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FAKE Google web SSL certificates tip-toe out from Indian authorities

Could go through root stores like a bad biryani

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Google is warning that dodgy SSL certificates have been issued by India's National Informatics Centre (NIC): these certs can be used by servers to masquerade as legit Google websites and eavesdrop on or tamper with users' encrypted communications.

According to this blog post by Google's security team, the Googlers noticed unauthorized certificates for several Google domains popped up last Wednesday – and traced them back to NIC.

What's concerning is the issuer holds several intermediate CA certificates that are trusted by the Indian Controller of Certifying Authorities (India CCA) and also some Western companies.

"The India CCA certificates are included in the Microsoft Root Store and thus are trusted by the vast majority of programs running on Windows, including Internet Explorer and Chrome. Firefox is not affected because it uses its own root store that doesn't include these certificates," said Google security engineer Adam Langley.

"We are not aware of any other root stores that include the India CCA certificates, thus Chrome on other operating systems, Chrome OS, Android, iOS and OS X are not affected. Additionally, Chrome on Windows would not have accepted the certificates for Google sites because of public-key pinning, although mis-issued certificates for other sites may exist."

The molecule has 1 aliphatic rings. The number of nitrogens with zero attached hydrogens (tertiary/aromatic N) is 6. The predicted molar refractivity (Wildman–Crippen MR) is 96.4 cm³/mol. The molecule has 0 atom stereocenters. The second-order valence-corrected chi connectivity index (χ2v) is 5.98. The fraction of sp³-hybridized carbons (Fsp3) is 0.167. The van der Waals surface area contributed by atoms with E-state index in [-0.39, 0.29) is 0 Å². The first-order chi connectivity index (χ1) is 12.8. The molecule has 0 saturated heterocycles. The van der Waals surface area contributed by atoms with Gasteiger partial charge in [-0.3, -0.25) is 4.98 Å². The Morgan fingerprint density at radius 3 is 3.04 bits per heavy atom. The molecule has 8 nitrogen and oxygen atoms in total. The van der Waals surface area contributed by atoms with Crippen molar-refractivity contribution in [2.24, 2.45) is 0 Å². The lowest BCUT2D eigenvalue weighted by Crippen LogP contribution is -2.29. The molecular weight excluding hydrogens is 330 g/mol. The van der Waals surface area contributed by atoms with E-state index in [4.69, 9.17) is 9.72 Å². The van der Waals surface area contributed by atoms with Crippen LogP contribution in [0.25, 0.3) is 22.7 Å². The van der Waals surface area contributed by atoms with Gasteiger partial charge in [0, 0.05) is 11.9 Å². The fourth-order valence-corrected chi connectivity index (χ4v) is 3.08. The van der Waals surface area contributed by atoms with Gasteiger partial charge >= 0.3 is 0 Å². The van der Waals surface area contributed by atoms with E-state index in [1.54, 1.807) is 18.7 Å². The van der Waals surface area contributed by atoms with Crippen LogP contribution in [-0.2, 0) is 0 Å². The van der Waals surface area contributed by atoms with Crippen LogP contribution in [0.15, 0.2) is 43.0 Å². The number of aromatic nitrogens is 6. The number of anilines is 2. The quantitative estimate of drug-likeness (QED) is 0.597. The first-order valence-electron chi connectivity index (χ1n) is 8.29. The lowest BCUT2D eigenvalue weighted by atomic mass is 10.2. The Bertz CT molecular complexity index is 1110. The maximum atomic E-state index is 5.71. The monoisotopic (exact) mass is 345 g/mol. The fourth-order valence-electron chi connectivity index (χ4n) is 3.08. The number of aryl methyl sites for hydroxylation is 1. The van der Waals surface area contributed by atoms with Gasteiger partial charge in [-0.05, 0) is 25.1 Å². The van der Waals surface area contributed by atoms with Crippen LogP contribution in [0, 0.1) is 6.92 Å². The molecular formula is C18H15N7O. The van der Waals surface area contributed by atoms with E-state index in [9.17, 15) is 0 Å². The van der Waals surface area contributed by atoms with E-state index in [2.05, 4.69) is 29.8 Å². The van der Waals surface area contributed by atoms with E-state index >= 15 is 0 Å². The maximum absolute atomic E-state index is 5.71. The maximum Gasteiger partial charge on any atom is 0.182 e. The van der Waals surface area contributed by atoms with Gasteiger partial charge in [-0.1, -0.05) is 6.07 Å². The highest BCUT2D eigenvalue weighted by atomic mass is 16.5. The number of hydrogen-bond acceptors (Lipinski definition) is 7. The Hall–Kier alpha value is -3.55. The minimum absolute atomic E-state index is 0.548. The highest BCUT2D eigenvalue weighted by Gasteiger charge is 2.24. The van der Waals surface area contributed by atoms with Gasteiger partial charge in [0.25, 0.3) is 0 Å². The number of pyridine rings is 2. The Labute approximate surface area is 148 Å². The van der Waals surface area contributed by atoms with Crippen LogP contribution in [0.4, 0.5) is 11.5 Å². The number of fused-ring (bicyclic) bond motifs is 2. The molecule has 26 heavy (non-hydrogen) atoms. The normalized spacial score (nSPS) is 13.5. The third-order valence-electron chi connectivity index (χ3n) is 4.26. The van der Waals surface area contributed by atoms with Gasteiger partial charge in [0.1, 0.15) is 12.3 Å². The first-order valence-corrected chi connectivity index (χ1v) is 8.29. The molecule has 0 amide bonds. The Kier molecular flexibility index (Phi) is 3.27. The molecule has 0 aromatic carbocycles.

Google engineers alerted both Indian agencies and Microsoft about the problem, and the fake certificates were revoked a day later. In the meantime Google has revoked all the certificates using Chrome's CRLSet function and says its products are in the clear; it appears Microsoft users are now also covered.

"We are aware of the mis-issued third-party certificates and we have not detected any of the certificates being issued against Microsoft domains," a Redmond spokesperson told The Register. "We are taking the necessary precautions to help ensure that our customers remain protected."

The India CCA is now running a full investigation to determine exactly what happened to lead to the certificates being issued, but it's not the first time that certification authorities have either been tricked into issuing dodgy certificates, or hacked to do so. Neither possibility reassures F-Secure's Mikko Hypponen. ®

Beginner's guide to SSL certificates

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